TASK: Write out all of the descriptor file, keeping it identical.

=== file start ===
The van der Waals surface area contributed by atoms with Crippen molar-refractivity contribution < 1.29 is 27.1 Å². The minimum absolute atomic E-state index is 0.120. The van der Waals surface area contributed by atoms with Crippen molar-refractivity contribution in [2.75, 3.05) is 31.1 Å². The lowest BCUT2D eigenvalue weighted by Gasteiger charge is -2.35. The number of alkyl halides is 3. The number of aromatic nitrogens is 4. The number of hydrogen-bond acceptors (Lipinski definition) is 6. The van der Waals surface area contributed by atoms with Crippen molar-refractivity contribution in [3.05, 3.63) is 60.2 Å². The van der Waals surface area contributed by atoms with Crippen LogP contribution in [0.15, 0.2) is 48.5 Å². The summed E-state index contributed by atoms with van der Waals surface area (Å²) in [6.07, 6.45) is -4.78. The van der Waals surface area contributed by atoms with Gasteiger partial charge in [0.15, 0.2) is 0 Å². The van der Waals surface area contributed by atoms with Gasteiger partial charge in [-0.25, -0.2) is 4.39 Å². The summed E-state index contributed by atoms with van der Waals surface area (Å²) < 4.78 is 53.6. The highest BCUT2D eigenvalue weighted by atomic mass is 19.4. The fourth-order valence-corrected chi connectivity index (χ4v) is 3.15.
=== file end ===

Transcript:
The van der Waals surface area contributed by atoms with Crippen molar-refractivity contribution < 1.29 is 27.1 Å². The minimum absolute atomic E-state index is 0.120. The van der Waals surface area contributed by atoms with Crippen molar-refractivity contribution in [2.75, 3.05) is 31.1 Å². The lowest BCUT2D eigenvalue weighted by Gasteiger charge is -2.35. The number of alkyl halides is 3. The number of aromatic nitrogens is 4. The number of hydrogen-bond acceptors (Lipinski definition) is 6. The van der Waals surface area contributed by atoms with Crippen molar-refractivity contribution in [3.05, 3.63) is 60.2 Å². The van der Waals surface area contributed by atoms with Crippen LogP contribution in [0.15, 0.2) is 48.5 Å². The summed E-state index contributed by atoms with van der Waals surface area (Å²) in [6.07, 6.45) is -4.78. The van der Waals surface area contributed by atoms with Gasteiger partial charge in [0.15, 0.2) is 0 Å². The van der Waals surface area contributed by atoms with Gasteiger partial charge in [-0.25, -0.2) is 4.39 Å². The summed E-state index contributed by atoms with van der Waals surface area (Å²) < 4.78 is 53.6. The highest BCUT2D eigenvalue weighted by atomic mass is 19.4. The fourth-order valence-corrected chi connectivity index (χ4v) is 3.15.